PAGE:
Dr. Thomas Reimchen

Dr. Thomas Reimchen
Position
Assistant Teaching Professor and Adjunct Professor
Biology
Contact
Office: CUN 056

Areas of research focus

  • Evolution
  • Predator-prey adaptations
  • Ecological genomics
  • Marine-terrestrial nutrient cycling
  • Bilateral asymmetry and behavioural laterality

My research has two major themes, the first focussing on the importance of genetic variability in natural populations and the second theme focussing on the influence of marine-derived nutrients to forest productivity and biodiversity.

The first theme has identified Galapagos-equivalent adaptive radiation of threespine stickleback among some 100 remote lakes from Haida Gwaii including unexpected evidence for very rapid genome-wide differentiation following colonization of new habitats.

The second theme, which emerged during stickleback surveys, led to the discovery that bears transfer large quantities of salmon from streams to the forest. My students and I continue to identify signatures of these marine nutrients in the majority of animals and plants living near salmon streams as well as in growth rings of the ancient trees that still survive near some of the salmon rivers.

Reimchen Lab

  • Biology 215: Principles of Ecology- the fundamental concepts and processes in ecology and its relevance to a changing world
  • Biology 329: Vertebrates of British Columbia- the evolution,  diversity and distribution of the amphibians, reptiles, birds and mammals of British Columbia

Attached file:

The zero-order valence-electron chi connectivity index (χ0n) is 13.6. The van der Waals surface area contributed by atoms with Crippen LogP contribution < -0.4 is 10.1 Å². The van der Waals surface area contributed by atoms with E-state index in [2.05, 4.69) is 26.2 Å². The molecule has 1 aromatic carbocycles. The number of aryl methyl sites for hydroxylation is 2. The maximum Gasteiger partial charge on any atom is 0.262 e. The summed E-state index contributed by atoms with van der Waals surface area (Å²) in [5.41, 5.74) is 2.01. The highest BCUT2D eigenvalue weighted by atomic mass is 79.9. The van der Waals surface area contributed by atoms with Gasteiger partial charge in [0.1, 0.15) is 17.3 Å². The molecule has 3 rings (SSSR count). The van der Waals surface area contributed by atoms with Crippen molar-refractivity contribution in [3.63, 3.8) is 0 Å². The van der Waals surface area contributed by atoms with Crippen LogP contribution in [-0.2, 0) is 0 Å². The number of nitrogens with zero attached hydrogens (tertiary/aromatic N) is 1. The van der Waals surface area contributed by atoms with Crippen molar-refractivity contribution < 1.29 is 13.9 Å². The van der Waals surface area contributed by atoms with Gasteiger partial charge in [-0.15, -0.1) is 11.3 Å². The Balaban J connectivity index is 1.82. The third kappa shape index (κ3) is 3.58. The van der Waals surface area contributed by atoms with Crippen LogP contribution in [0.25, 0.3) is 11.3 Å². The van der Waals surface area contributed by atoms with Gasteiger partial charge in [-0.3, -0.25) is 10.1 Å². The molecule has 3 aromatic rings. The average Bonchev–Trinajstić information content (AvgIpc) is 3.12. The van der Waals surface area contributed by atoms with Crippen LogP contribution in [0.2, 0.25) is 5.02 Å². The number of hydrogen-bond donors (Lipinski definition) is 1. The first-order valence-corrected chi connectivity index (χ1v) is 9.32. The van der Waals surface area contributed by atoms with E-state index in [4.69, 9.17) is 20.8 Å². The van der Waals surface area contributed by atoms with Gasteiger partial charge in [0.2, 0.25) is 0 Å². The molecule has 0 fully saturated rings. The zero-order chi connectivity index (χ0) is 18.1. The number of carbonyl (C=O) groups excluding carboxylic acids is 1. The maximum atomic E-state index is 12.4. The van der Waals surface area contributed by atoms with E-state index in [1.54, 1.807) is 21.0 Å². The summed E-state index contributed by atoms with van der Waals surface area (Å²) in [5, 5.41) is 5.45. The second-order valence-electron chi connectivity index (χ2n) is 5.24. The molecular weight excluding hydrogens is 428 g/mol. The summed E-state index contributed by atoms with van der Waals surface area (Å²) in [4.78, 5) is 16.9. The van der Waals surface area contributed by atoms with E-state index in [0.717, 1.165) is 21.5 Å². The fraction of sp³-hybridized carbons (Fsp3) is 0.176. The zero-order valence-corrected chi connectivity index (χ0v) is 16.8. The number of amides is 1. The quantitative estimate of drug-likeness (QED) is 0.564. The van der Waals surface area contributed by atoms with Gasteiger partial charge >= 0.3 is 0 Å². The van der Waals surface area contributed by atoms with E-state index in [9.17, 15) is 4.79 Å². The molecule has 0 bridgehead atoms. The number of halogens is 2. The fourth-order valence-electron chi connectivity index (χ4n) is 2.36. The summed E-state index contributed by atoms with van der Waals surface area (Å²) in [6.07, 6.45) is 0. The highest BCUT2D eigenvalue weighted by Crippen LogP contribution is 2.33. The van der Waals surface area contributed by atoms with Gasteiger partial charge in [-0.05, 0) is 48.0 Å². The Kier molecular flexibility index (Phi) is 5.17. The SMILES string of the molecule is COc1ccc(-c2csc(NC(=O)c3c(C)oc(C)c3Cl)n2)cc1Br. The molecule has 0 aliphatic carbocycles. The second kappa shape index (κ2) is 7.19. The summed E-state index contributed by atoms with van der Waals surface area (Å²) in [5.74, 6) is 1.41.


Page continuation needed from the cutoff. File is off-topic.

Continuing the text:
• Biology 335: Ichthyology- the taxonomic diversity and ecology of world fishes including marine and freshwater fishes of British Columbia
  • Biology 345: Animal Behavior- the comparative study of animal behaviour from reflexes to consciousness

Reimchen, TE, CA Bergstrom & P Nosil. 2013. Natural selection and the adaptive radiation of Haida Gwaii stickleback. Evolutionary Ecology Research 15: 241–269.

Reimchen, TE & CH Fox. 2013. Fine-scale spatiotemporal influences of salmon on growth and nitrogen signatures of Sitka spruce tree rings. BMC Ecology 13:38.

Darimont CT, CH Fox, HM Bryan, & TE Reimchen. 2015. The unique ecology of human predators. Science 349: 858-860. 

Reimchen, TE, D Steeves, & CA Bergstrom. 2016. Sex matters for defense and trophic traits of threespine stickleback. Evolutionary Ecology Research 17: 459-485. 

Reimchen, TE & DR Klinka. 2017. Niche differentiation between coat colour morphs in the Kermode bear (Ursidae) of coastal British Columbia. Biological Journal of the Linnean Society 122: 274-285.

Marques, DA, JS Taylor, FC Jones, F Di Palma, DM Kingsley & TE Reimchen. 2017. Convergent evolution of SWS2 opsin facilitates adaptive radiation of threespine stickleback into different light environments. PLOS Biology 15(4): e2001627

Fox, CH,   PC Paquet, TE Reimchen. 2018. Pacific herring spawn events influence nearshore subtidal and intertidal species. Marine Ecology Progress Series 595: 157–169. https://doi.org/10.3354/meps12539

Reimchen, TE. 2018. Diverse ecological pathways of salmon nutrients through an intact marine-terrestrial interface. Canadian Field-Naturalist 131: 350–368.

Marques, D, FC Jones, F Di Palma, DM Kingsley & TE Reimchen. 2018. Experimental evidence for rapid genomic adaptation to a new niche in an adaptive radiation. Nature Ecology and Evolution 2018. https://doi.org/10.1038/s41559-018-0581-8